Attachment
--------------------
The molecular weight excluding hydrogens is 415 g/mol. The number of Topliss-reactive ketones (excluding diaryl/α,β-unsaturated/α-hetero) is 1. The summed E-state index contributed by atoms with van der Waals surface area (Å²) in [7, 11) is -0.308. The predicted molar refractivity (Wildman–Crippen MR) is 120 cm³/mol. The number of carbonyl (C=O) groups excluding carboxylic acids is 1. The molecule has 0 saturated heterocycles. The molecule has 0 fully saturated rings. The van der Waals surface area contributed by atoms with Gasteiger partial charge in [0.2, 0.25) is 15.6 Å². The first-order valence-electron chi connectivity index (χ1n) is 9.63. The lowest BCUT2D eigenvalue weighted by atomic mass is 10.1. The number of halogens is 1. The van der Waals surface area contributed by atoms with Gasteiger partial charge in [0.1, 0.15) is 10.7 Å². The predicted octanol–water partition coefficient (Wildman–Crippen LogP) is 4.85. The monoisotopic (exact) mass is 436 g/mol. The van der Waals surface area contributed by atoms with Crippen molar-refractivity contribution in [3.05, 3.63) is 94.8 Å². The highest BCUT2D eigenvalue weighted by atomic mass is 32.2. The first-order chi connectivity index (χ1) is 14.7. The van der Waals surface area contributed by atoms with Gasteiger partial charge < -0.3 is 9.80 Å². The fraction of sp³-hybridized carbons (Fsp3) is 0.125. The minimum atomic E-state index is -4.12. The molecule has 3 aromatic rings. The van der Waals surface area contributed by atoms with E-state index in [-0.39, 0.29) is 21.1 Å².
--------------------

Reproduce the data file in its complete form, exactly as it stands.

The molecular weight excluding hydrogens is 415 g/mol. The number of Topliss-reactive ketones (excluding diaryl/α,β-unsaturated/α-hetero) is 1. The summed E-state index contributed by atoms with van der Waals surface area (Å²) in [7, 11) is -0.308. The predicted molar refractivity (Wildman–Crippen MR) is 120 cm³/mol. The number of carbonyl (C=O) groups excluding carboxylic acids is 1. The molecule has 0 saturated heterocycles. The molecule has 0 fully saturated rings. The van der Waals surface area contributed by atoms with Gasteiger partial charge in [0.2, 0.25) is 15.6 Å². The first-order valence-electron chi connectivity index (χ1n) is 9.63. The lowest BCUT2D eigenvalue weighted by atomic mass is 10.1. The number of halogens is 1. The van der Waals surface area contributed by atoms with Gasteiger partial charge in [0.1, 0.15) is 10.7 Å². The predicted octanol–water partition coefficient (Wildman–Crippen LogP) is 4.85. The monoisotopic (exact) mass is 436 g/mol. The van der Waals surface area contributed by atoms with Crippen molar-refractivity contribution in [3.05, 3.63) is 94.8 Å². The highest BCUT2D eigenvalue weighted by atomic mass is 32.2. The first-order chi connectivity index (χ1) is 14.7. The van der Waals surface area contributed by atoms with Gasteiger partial charge < -0.3 is 9.80 Å². The fraction of sp³-hybridized carbons (Fsp3) is 0.125. The minimum atomic E-state index is -4.12. The molecule has 3 aromatic rings. The van der Waals surface area contributed by atoms with E-state index in [-0.39, 0.29) is 21.1 Å².